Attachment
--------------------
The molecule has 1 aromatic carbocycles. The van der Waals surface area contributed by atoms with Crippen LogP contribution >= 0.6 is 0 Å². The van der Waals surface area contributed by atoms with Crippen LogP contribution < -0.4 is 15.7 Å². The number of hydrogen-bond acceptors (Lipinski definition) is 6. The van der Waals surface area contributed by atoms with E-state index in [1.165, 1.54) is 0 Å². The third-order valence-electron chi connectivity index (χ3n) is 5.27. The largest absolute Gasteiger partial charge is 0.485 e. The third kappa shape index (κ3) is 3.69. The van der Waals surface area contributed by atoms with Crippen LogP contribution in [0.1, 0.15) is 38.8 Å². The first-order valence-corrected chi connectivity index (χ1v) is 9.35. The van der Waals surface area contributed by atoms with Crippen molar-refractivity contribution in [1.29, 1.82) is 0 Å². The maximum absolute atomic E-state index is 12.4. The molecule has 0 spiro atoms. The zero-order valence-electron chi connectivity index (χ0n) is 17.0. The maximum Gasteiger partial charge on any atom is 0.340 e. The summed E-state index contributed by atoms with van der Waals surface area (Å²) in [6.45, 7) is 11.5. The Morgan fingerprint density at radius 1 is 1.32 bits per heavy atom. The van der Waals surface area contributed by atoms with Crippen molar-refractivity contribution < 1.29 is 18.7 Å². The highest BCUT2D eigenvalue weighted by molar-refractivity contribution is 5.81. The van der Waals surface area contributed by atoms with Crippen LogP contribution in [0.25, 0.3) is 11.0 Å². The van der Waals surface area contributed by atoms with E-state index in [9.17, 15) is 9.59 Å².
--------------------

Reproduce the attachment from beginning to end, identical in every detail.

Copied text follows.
The molecule has 1 aromatic carbocycles. The van der Waals surface area contributed by atoms with Crippen LogP contribution >= 0.6 is 0 Å². The van der Waals surface area contributed by atoms with Crippen LogP contribution < -0.4 is 15.7 Å². The number of hydrogen-bond acceptors (Lipinski definition) is 6. The van der Waals surface area contributed by atoms with E-state index in [1.165, 1.54) is 0 Å². The third-order valence-electron chi connectivity index (χ3n) is 5.27. The largest absolute Gasteiger partial charge is 0.485 e. The third kappa shape index (κ3) is 3.69. The van der Waals surface area contributed by atoms with Crippen LogP contribution in [0.1, 0.15) is 38.8 Å². The first-order valence-corrected chi connectivity index (χ1v) is 9.35. The van der Waals surface area contributed by atoms with Crippen molar-refractivity contribution in [1.29, 1.82) is 0 Å². The maximum absolute atomic E-state index is 12.4. The molecule has 0 spiro atoms. The zero-order valence-electron chi connectivity index (χ0n) is 17.0. The maximum Gasteiger partial charge on any atom is 0.340 e. The summed E-state index contributed by atoms with van der Waals surface area (Å²) in [6.45, 7) is 11.5. The Morgan fingerprint density at radius 1 is 1.32 bits per heavy atom. The van der Waals surface area contributed by atoms with Crippen molar-refractivity contribution < 1.29 is 18.7 Å². The highest BCUT2D eigenvalue weighted by molar-refractivity contribution is 5.81. The van der Waals surface area contributed by atoms with Crippen LogP contribution in [0.25, 0.3) is 11.0 Å². The van der Waals surface area contributed by atoms with E-state index in [9.17, 15) is 9.59 Å².